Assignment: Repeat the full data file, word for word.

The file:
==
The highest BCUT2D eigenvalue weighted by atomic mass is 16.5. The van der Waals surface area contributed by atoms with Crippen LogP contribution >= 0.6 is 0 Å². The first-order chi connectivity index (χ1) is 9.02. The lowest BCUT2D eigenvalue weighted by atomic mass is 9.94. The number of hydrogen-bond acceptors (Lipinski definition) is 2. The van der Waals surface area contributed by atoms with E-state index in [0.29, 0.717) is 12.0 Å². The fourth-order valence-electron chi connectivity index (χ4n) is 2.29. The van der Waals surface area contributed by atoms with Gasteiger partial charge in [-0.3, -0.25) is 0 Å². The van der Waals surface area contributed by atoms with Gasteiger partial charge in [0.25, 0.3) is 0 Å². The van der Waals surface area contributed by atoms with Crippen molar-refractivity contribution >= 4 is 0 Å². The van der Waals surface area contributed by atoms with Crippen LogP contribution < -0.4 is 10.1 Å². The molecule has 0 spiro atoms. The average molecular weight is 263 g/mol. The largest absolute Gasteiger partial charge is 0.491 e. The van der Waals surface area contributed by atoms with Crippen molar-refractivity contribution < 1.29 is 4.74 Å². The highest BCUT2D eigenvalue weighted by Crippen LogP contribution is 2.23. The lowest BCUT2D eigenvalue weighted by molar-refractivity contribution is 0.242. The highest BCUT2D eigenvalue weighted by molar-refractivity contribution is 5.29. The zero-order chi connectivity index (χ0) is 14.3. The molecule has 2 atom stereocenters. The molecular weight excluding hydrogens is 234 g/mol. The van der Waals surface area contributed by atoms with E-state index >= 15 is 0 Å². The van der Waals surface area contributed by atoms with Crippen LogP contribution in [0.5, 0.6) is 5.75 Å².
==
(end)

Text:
The highest BCUT2D eigenvalue weighted by atomic mass is 16.5. The van der Waals surface area contributed by atoms with Crippen LogP contribution >= 0.6 is 0 Å². The first-order chi connectivity index (χ1) is 9.02. The lowest BCUT2D eigenvalue weighted by atomic mass is 9.94. The number of hydrogen-bond acceptors (Lipinski definition) is 2. The van der Waals surface area contributed by atoms with E-state index in [0.29, 0.717) is 12.0 Å². The fourth-order valence-electron chi connectivity index (χ4n) is 2.29. The van der Waals surface area contributed by atoms with Gasteiger partial charge in [-0.3, -0.25) is 0 Å². The van der Waals surface area contributed by atoms with Gasteiger partial charge in [0.25, 0.3) is 0 Å². The van der Waals surface area contributed by atoms with Crippen molar-refractivity contribution >= 4 is 0 Å². The van der Waals surface area contributed by atoms with Crippen LogP contribution < -0.4 is 10.1 Å². The molecule has 0 spiro atoms. The average molecular weight is 263 g/mol. The largest absolute Gasteiger partial charge is 0.491 e. The van der Waals surface area contributed by atoms with Crippen molar-refractivity contribution < 1.29 is 4.74 Å². The highest BCUT2D eigenvalue weighted by Crippen LogP contribution is 2.23. The lowest BCUT2D eigenvalue weighted by molar-refractivity contribution is 0.242. The highest BCUT2D eigenvalue weighted by molar-refractivity contribution is 5.29. The zero-order chi connectivity index (χ0) is 14.3. The molecule has 2 atom stereocenters. The molecular weight excluding hydrogens is 234 g/mol. The van der Waals surface area contributed by atoms with E-state index >= 15 is 0 Å². The van der Waals surface area contributed by atoms with Crippen LogP contribution in [0.5, 0.6) is 5.75 Å².